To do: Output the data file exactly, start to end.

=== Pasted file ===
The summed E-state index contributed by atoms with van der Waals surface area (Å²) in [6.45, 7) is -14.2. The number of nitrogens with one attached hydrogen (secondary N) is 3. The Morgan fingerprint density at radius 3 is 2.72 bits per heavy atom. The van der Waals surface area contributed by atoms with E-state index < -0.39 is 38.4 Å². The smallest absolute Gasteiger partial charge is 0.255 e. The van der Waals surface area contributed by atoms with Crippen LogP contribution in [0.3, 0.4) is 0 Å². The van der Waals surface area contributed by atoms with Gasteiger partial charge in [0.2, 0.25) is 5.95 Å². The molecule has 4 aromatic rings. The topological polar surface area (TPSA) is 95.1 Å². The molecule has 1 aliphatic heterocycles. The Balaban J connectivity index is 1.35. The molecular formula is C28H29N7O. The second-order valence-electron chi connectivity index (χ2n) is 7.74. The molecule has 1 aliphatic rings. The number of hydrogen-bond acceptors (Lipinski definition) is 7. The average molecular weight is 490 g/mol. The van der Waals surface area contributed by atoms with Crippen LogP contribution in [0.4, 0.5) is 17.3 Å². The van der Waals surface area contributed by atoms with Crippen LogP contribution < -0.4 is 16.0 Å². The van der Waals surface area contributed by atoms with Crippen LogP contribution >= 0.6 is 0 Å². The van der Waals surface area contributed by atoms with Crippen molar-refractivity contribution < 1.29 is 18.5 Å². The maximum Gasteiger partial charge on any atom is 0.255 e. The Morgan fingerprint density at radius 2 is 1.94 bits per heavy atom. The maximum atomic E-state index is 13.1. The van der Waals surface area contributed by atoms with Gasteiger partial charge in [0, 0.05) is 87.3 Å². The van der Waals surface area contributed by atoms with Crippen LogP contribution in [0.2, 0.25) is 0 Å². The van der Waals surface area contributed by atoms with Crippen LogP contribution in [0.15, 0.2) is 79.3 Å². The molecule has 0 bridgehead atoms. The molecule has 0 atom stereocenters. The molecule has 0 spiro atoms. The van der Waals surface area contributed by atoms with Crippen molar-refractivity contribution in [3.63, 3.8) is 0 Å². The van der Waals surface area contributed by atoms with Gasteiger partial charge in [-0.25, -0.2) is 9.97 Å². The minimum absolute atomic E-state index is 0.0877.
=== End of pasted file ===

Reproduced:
The summed E-state index contributed by atoms with van der Waals surface area (Å²) in [6.45, 7) is -14.2. The number of nitrogens with one attached hydrogen (secondary N) is 3. The Morgan fingerprint density at radius 3 is 2.72 bits per heavy atom. The van der Waals surface area contributed by atoms with E-state index < -0.39 is 38.4 Å². The smallest absolute Gasteiger partial charge is 0.255 e. The van der Waals surface area contributed by atoms with Crippen LogP contribution in [0.3, 0.4) is 0 Å². The van der Waals surface area contributed by atoms with Gasteiger partial charge in [0.2, 0.25) is 5.95 Å². The molecule has 4 aromatic rings. The topological polar surface area (TPSA) is 95.1 Å². The molecule has 1 aliphatic heterocycles. The Balaban J connectivity index is 1.35. The molecular formula is C28H29N7O. The second-order valence-electron chi connectivity index (χ2n) is 7.74. The molecule has 1 aliphatic rings. The number of hydrogen-bond acceptors (Lipinski definition) is 7. The average molecular weight is 490 g/mol. The van der Waals surface area contributed by atoms with Crippen LogP contribution in [0.4, 0.5) is 17.3 Å². The van der Waals surface area contributed by atoms with Crippen LogP contribution < -0.4 is 16.0 Å². The van der Waals surface area contributed by atoms with Crippen LogP contribution >= 0.6 is 0 Å². The van der Waals surface area contributed by atoms with Crippen molar-refractivity contribution < 1.29 is 18.5 Å². The maximum Gasteiger partial charge on any atom is 0.255 e. The Morgan fingerprint density at radius 2 is 1.94 bits per heavy atom. The maximum atomic E-state index is 13.1. The van der Waals surface area contributed by atoms with Gasteiger partial charge in [0, 0.05) is 87.3 Å². The van der Waals surface area contributed by atoms with Crippen LogP contribution in [0.2, 0.25) is 0 Å². The van der Waals surface area contributed by atoms with Crippen LogP contribution in [0.15, 0.2) is 79.3 Å². The molecule has 0 bridgehead atoms. The molecule has 0 atom stereocenters. The molecule has 0 spiro atoms. The van der Waals surface area contributed by atoms with Crippen molar-refractivity contribution in [3.63, 3.8) is 0 Å². The van der Waals surface area contributed by atoms with Gasteiger partial charge in [-0.25, -0.2) is 9.97 Å². The minimum absolute atomic E-state index is 0.0877.